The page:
As work stalled on hardening Superfund sites against climate-related weather extremes, budget cuts continued and a backlog of sites awaiting cleanup ballooned.
Lise Olsen is a Houston-based senior reporter and editor at the Texas Observer. Lise has investigated many twisted Texas tales, including crooked judges, an unjust execution, massive environmental disasters, myriad cases of corporate and public corruption, and unsolved serial killings. Her reports in three states over 20 years contributed to the prosecutions of a former congressman and a federal judge, inspired laws and reforms, helped solve cold cases, restored names to unidentified murder victims, and freed dozens of wrongfully-held prisoners. Her work is featured in CNN's “The Wrong Man” (2015) about the innocence claims of executed offender Ruben Cantu and the six-part A&E series on the victims of a 1970s serial killer, The Eleven, (2017).
Articles by Lise Olsen
On the central Texas coast, Lavaca Bay is already poisoned by mercury. Climate change will only make matters worse there—and at 944 other hazardous-waste sites across the country.
An East Texas doctor who allegedly used his own sperm to impregnate patients remains in practice. Why has the Texas Medical Board let him keep his license?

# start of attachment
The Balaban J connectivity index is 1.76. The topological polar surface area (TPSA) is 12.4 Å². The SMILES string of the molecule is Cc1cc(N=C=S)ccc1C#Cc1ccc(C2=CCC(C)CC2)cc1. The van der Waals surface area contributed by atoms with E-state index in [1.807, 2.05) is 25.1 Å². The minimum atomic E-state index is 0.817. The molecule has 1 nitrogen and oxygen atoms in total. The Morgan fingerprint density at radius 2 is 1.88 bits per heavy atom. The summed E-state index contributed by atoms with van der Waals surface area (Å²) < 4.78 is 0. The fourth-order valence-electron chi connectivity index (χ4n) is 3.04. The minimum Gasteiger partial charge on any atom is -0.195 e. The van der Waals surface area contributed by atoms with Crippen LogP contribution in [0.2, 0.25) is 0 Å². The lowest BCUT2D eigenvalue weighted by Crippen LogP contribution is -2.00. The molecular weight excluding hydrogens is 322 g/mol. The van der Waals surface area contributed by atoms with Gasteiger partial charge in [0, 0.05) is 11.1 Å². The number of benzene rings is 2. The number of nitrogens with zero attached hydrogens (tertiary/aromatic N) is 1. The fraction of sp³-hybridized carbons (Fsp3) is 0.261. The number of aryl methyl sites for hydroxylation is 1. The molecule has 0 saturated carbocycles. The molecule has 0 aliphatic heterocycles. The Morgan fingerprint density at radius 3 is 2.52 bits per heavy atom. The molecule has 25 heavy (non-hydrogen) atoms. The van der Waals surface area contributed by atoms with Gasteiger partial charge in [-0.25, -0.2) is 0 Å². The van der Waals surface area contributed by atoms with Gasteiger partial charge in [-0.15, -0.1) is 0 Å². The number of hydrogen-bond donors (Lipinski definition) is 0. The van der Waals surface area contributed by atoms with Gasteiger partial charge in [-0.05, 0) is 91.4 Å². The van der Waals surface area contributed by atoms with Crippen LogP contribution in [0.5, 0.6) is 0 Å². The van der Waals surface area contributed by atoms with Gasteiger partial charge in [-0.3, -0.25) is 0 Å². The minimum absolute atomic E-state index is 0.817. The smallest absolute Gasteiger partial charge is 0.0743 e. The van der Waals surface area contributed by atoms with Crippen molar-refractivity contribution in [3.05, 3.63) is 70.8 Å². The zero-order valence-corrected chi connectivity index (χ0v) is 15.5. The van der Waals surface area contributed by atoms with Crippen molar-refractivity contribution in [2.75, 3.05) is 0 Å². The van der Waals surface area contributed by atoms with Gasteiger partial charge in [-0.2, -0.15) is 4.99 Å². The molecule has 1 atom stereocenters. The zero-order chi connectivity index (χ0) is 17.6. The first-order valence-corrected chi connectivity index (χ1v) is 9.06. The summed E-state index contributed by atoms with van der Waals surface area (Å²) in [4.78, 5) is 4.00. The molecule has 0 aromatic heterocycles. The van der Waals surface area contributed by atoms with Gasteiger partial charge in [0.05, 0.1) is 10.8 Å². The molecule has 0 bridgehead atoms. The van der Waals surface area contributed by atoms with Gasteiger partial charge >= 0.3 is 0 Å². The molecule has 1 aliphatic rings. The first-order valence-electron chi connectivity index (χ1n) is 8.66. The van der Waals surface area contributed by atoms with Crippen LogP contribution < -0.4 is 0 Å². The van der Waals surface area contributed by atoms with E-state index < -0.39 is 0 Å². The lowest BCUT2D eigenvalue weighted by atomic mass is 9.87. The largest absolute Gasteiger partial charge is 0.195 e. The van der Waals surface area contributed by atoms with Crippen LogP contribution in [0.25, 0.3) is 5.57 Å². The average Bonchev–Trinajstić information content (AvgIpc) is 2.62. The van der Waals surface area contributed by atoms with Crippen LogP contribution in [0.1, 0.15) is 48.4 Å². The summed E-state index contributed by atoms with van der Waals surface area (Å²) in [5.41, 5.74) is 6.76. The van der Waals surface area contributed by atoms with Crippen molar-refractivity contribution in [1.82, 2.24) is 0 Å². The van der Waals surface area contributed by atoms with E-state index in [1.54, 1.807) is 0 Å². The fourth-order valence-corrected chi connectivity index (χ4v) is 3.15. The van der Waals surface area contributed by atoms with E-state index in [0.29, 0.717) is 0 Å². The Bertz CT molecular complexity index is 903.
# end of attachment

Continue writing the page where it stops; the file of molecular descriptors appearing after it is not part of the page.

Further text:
The speed with which physicians and patients across the United States have signed up to participate in the ongoing plasma therapy project is unprecedented.
Maybe they will help build a post-pandemic world (or so I hope).
The Observer identified at least nine Texas counties where current prison cases make up more than 10 percent of the total COVID-19 cases in the county.
Genetic genealogy is helping to crack cold cases and identify victims left nameless for decades. The process is surprisingly effective—and controversial.
Texas blood banks and the Red Cross are actively recruiting donors but remain thwarted by a lack of antibody tests.
Dozens of COVID-19 Cases Have Been Reported in Rural Texas Counties With No Hospitals and No Licensed Physicians
So far, more than 100 cases have been reported in counties with only one—or no—licensed physician.
A plasma treatment trial is now rolling out nationwide, but a lack of tests remains a roadblock.